Judith Coplon dies at 89; Justice Department employee accused of being a Soviet spy
Judith Coplon, a former Justice Department employee who became a sensation in 1949 when she was accused of being a Soviet spy, has died. She was 89.
Coplon, who in later years went by her married name, Judith Socolov, died Saturday in a New York City hospital, said her daughter, Emily Socolov.
As a 28-year-old Justice Department employee, Coplon was caught with secret U.S. documents at a meeting with a Russian agent on a Manhattan street. She claimed she was meeting him only because she loved him, but she was found guilty at two trials.
The convictions were overturned, and the cases were eventually dropped.
Coplon, who was born in Brooklyn on May 17, 1921, had won a citizenship award in high school. She came to the attention of the FBI when agents intercepted Soviet cables between KGB stations in Moscow and New York that made them believe that she was an agent code-named “Sima.”
“She had a job right there in the Justice Department, so it became a high priority for the FBI because this was someone in their own shop,” Cold War historian John Earl Haynes said. “This was a time when there was something of a drought in terms of KGB sources, and it turned out she was one of their most productive agents.”
The FBI arranged for a fake but important-looking document to be fed to her. “She immediately said she had to leave Washington to see her family in New York, and about two dozen FBI men followed her,” said Haynes.
The FBI tracked Coplon to a meeting with Russian agent Valentin Gubitchev and found she had the fake document — and some real ones.
At her first trial, she claimed she was meeting Gubitchev because they were in love and was not planning to give him the documents. But he was married, and prosecutors brought out that she had spent nights in hotels with another man at around the same time.
Haynes said Coplon’s real motive was ideological. He said she was a member of the Young Communists while at Barnard College — which her family disputes. Emily Socolov said her mother was “completely operating on principle, purely her idealism for peace and justice.”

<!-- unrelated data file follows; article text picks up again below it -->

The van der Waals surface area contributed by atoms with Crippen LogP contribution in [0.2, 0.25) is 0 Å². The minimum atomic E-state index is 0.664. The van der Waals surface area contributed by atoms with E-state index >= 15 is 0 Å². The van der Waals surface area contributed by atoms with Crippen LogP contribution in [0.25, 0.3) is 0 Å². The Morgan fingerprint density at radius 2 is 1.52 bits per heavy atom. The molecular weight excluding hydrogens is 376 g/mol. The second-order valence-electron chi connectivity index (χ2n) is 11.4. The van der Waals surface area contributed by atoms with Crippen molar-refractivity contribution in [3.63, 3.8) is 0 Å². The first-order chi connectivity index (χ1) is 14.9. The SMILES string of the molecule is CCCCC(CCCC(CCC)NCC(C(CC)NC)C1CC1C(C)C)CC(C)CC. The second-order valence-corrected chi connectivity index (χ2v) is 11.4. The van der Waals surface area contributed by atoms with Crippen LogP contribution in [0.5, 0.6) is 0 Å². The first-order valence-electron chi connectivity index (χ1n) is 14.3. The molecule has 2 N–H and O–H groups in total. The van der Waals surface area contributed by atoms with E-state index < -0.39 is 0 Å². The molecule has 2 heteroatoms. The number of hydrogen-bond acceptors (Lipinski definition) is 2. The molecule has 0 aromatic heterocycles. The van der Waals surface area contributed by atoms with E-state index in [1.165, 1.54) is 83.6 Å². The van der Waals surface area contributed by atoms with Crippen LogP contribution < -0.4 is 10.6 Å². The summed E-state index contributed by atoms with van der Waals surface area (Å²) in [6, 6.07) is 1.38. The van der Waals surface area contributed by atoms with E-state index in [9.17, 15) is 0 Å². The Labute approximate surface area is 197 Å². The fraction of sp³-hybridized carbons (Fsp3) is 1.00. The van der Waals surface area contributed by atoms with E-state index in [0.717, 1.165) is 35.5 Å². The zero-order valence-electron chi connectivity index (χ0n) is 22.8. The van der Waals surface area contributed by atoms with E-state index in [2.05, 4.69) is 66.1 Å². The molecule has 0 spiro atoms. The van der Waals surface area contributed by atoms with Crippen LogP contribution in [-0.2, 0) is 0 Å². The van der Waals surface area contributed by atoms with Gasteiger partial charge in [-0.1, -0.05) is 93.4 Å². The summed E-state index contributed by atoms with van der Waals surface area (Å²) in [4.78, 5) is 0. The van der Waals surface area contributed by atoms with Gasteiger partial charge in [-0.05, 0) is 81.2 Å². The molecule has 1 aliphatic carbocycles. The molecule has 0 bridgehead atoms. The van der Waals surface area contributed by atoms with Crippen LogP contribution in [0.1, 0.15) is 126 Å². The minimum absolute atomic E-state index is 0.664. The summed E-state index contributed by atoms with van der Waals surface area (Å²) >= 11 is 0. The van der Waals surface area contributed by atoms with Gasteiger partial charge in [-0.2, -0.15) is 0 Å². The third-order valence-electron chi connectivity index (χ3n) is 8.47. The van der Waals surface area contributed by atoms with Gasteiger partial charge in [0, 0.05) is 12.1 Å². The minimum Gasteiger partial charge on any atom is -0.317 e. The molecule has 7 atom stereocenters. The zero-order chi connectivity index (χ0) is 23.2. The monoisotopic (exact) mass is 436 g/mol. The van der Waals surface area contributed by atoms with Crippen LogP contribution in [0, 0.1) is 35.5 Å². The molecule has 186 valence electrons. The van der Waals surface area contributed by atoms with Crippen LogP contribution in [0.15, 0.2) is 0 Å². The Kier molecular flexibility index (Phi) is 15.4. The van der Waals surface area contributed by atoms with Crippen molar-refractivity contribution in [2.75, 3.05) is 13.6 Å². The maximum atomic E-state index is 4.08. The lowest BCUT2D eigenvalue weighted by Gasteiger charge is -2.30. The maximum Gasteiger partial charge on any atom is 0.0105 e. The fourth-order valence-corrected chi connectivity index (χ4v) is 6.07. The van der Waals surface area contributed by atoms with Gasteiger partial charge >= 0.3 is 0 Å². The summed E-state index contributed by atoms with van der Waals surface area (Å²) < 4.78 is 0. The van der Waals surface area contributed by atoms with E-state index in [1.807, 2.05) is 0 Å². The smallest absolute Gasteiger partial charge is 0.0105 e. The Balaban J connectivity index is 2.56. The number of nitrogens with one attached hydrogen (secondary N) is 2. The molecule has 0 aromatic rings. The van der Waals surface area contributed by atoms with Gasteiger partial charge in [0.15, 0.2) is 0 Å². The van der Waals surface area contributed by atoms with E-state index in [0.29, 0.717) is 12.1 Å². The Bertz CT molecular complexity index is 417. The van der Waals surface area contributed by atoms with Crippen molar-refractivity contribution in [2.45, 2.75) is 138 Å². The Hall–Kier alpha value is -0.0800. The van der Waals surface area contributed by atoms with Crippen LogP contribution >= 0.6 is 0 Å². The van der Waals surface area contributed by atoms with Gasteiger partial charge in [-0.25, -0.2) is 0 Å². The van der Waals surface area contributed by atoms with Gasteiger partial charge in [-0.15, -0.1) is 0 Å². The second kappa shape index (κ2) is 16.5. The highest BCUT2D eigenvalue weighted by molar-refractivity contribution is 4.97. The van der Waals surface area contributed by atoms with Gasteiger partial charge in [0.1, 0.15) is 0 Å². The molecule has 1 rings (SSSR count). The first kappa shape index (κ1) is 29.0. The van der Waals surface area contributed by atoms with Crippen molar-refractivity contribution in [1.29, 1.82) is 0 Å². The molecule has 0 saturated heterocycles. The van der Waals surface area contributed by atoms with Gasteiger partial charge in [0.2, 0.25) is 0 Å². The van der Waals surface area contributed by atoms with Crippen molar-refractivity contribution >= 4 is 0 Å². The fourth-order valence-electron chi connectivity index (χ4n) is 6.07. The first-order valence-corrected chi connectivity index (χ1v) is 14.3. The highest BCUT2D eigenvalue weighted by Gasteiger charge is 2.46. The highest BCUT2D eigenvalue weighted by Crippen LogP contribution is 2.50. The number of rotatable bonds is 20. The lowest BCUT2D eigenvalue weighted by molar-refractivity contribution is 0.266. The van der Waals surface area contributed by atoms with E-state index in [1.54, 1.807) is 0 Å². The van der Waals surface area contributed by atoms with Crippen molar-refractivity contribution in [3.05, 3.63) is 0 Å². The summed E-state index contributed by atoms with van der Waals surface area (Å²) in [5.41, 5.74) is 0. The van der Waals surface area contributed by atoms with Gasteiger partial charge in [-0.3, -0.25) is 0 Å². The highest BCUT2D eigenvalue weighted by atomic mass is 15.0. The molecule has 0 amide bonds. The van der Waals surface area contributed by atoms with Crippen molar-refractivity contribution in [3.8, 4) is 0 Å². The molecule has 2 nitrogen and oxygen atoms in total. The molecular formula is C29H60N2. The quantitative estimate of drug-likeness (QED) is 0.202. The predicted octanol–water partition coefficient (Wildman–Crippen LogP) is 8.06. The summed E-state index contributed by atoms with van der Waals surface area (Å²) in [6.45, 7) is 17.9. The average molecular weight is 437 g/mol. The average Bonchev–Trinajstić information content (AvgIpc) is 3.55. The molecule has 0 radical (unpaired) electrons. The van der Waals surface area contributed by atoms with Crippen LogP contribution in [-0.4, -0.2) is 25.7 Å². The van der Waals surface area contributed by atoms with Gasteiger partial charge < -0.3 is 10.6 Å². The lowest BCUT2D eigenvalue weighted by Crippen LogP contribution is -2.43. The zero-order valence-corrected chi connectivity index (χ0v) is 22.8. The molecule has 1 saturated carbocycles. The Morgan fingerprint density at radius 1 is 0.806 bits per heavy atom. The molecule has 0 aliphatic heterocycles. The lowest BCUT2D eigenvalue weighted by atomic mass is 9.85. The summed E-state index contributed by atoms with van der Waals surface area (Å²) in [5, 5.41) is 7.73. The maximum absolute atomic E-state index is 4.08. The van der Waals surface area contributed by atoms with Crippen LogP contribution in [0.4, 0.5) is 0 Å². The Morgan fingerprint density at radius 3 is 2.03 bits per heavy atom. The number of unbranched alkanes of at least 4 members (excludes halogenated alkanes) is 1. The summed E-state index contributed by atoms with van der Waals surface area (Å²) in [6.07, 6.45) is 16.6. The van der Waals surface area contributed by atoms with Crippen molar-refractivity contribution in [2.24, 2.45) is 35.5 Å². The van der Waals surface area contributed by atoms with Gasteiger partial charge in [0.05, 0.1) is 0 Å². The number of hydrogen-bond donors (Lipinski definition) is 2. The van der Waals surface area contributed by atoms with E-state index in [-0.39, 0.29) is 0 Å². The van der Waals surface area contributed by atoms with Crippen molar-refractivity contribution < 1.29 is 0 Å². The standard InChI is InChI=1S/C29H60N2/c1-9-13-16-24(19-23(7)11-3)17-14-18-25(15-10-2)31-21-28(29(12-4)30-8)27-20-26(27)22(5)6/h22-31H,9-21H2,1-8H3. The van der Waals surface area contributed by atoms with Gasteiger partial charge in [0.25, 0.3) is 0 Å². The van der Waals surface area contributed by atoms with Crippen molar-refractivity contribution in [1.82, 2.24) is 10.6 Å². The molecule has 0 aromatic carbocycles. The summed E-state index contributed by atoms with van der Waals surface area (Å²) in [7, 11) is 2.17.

Coplon was convicted of espionage in packed courtrooms in Washington and New York, but judges eventually threw out the convictions on grounds including lack of a warrant and illegal wiretaps. The FBI had been unwilling to reveal the Soviet cables in public, so the juries never heard about “Sima.” One appeals judge said Coplon’s “guilt is plain” even as he overturned her conviction. Haynes said her connection with Soviet spying was further proved with the release of documents in 1995.
He said Coplon’s was “almost a textbook case of how American criminal justice and counterterrorism don’t mesh well together.”
The government never retried her but didn’t officially drop the case until 1967, by which time Coplon had married one of her lawyers, Albert Socolov, and had four children. Her husband, children and grandchildren survive her.
She later earned a master’s degree in education and became an expert in bilingual education and literacy, her daughter said.
“She never talked about it,” Emily Socolov said of the spy controversy, except in the context of the causes she supported throughout her long life after the trials: racial equality, women’s rights, “the idea that people would help one another.”
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